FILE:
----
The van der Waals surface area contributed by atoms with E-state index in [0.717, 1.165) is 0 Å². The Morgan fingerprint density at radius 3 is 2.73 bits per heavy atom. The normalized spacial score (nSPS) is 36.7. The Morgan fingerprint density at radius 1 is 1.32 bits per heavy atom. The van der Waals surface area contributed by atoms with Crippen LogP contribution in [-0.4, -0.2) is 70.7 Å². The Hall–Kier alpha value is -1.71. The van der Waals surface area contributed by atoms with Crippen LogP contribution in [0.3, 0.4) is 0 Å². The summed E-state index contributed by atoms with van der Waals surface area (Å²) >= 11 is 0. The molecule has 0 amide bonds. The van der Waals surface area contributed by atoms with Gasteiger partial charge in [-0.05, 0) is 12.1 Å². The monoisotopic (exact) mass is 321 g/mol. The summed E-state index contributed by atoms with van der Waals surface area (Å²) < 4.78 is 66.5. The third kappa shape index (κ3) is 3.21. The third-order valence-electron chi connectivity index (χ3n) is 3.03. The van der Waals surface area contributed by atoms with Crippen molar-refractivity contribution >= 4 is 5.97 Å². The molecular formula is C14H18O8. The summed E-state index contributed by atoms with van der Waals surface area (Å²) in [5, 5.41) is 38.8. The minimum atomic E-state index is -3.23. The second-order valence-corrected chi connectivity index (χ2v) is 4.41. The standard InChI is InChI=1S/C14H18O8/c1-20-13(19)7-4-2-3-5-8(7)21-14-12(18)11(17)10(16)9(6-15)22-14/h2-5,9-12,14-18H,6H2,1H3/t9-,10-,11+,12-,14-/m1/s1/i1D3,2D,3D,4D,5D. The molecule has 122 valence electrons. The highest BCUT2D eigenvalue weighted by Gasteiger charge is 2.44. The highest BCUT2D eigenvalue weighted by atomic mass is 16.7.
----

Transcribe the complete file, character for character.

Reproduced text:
The van der Waals surface area contributed by atoms with E-state index in [0.717, 1.165) is 0 Å². The Morgan fingerprint density at radius 3 is 2.73 bits per heavy atom. The normalized spacial score (nSPS) is 36.7. The Morgan fingerprint density at radius 1 is 1.32 bits per heavy atom. The van der Waals surface area contributed by atoms with Crippen LogP contribution in [-0.4, -0.2) is 70.7 Å². The Hall–Kier alpha value is -1.71. The van der Waals surface area contributed by atoms with Crippen LogP contribution in [0.3, 0.4) is 0 Å². The summed E-state index contributed by atoms with van der Waals surface area (Å²) >= 11 is 0. The molecule has 0 amide bonds. The van der Waals surface area contributed by atoms with Gasteiger partial charge in [-0.05, 0) is 12.1 Å². The monoisotopic (exact) mass is 321 g/mol. The summed E-state index contributed by atoms with van der Waals surface area (Å²) < 4.78 is 66.5. The third kappa shape index (κ3) is 3.21. The third-order valence-electron chi connectivity index (χ3n) is 3.03. The van der Waals surface area contributed by atoms with Crippen molar-refractivity contribution >= 4 is 5.97 Å². The molecular formula is C14H18O8. The summed E-state index contributed by atoms with van der Waals surface area (Å²) in [5, 5.41) is 38.8. The minimum atomic E-state index is -3.23. The second-order valence-corrected chi connectivity index (χ2v) is 4.41. The standard InChI is InChI=1S/C14H18O8/c1-20-13(19)7-4-2-3-5-8(7)21-14-12(18)11(17)10(16)9(6-15)22-14/h2-5,9-12,14-18H,6H2,1H3/t9-,10-,11+,12-,14-/m1/s1/i1D3,2D,3D,4D,5D. The molecule has 122 valence electrons. The highest BCUT2D eigenvalue weighted by Gasteiger charge is 2.44. The highest BCUT2D eigenvalue weighted by atomic mass is 16.7.